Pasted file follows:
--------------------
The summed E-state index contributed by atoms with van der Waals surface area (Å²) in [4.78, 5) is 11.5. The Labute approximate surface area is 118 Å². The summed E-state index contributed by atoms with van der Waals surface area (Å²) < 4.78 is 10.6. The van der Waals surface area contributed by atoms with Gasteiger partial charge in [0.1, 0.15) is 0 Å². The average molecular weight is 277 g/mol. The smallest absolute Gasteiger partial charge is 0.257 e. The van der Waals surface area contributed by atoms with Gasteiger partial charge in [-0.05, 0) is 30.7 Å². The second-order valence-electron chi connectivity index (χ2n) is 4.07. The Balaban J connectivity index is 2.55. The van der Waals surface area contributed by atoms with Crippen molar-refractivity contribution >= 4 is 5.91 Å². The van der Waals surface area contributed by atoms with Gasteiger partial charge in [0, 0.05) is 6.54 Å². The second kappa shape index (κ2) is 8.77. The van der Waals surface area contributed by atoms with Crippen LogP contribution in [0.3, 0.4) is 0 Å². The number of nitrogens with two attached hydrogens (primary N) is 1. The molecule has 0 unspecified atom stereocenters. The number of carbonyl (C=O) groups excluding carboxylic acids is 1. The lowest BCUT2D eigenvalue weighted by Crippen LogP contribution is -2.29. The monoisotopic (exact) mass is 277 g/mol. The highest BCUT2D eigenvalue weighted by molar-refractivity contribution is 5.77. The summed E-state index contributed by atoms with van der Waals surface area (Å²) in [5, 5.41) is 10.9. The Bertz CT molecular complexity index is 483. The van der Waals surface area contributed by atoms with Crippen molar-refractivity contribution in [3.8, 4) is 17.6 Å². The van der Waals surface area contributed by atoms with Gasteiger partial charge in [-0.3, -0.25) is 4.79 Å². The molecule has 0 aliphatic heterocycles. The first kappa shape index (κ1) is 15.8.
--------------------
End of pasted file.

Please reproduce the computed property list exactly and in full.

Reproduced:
The summed E-state index contributed by atoms with van der Waals surface area (Å²) in [4.78, 5) is 11.5. The Labute approximate surface area is 118 Å². The summed E-state index contributed by atoms with van der Waals surface area (Å²) < 4.78 is 10.6. The van der Waals surface area contributed by atoms with Gasteiger partial charge in [0.1, 0.15) is 0 Å². The average molecular weight is 277 g/mol. The smallest absolute Gasteiger partial charge is 0.257 e. The van der Waals surface area contributed by atoms with Gasteiger partial charge in [-0.05, 0) is 30.7 Å². The second-order valence-electron chi connectivity index (χ2n) is 4.07. The Balaban J connectivity index is 2.55. The van der Waals surface area contributed by atoms with Crippen molar-refractivity contribution >= 4 is 5.91 Å². The van der Waals surface area contributed by atoms with Gasteiger partial charge in [0, 0.05) is 6.54 Å². The second kappa shape index (κ2) is 8.77. The van der Waals surface area contributed by atoms with Crippen LogP contribution in [0.3, 0.4) is 0 Å². The number of nitrogens with two attached hydrogens (primary N) is 1. The molecule has 0 unspecified atom stereocenters. The number of carbonyl (C=O) groups excluding carboxylic acids is 1. The lowest BCUT2D eigenvalue weighted by Crippen LogP contribution is -2.29. The monoisotopic (exact) mass is 277 g/mol. The highest BCUT2D eigenvalue weighted by molar-refractivity contribution is 5.77. The summed E-state index contributed by atoms with van der Waals surface area (Å²) in [5, 5.41) is 10.9. The Bertz CT molecular complexity index is 483. The van der Waals surface area contributed by atoms with Crippen molar-refractivity contribution in [3.8, 4) is 17.6 Å². The van der Waals surface area contributed by atoms with Gasteiger partial charge in [-0.3, -0.25) is 4.79 Å². The molecule has 0 aliphatic heterocycles. The first kappa shape index (κ1) is 15.8.